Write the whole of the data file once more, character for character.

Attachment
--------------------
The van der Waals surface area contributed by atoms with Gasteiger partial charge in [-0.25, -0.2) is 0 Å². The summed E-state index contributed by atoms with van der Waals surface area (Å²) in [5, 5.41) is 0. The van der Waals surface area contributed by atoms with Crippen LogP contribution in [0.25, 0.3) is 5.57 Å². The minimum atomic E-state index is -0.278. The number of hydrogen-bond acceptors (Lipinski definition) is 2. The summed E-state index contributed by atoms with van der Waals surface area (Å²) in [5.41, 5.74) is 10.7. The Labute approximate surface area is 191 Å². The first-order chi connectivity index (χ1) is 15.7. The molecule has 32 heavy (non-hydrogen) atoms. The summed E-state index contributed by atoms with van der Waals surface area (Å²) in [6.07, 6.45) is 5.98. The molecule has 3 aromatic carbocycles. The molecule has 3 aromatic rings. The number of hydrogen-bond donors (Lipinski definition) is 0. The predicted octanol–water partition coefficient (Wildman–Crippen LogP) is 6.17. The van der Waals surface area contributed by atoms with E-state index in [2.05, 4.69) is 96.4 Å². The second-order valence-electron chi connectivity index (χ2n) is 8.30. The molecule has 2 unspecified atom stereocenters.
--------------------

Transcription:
The van der Waals surface area contributed by atoms with Gasteiger partial charge in [-0.25, -0.2) is 0 Å². The summed E-state index contributed by atoms with van der Waals surface area (Å²) in [5, 5.41) is 0. The van der Waals surface area contributed by atoms with Crippen LogP contribution in [0.25, 0.3) is 5.57 Å². The minimum atomic E-state index is -0.278. The number of hydrogen-bond acceptors (Lipinski definition) is 2. The summed E-state index contributed by atoms with van der Waals surface area (Å²) in [5.41, 5.74) is 10.7. The Labute approximate surface area is 191 Å². The first-order chi connectivity index (χ1) is 15.7. The molecule has 32 heavy (non-hydrogen) atoms. The summed E-state index contributed by atoms with van der Waals surface area (Å²) in [6.07, 6.45) is 5.98. The molecule has 3 aromatic carbocycles. The molecule has 3 aromatic rings. The number of hydrogen-bond donors (Lipinski definition) is 0. The predicted octanol–water partition coefficient (Wildman–Crippen LogP) is 6.17. The van der Waals surface area contributed by atoms with E-state index in [2.05, 4.69) is 96.4 Å². The second-order valence-electron chi connectivity index (χ2n) is 8.30. The molecule has 2 unspecified atom stereocenters.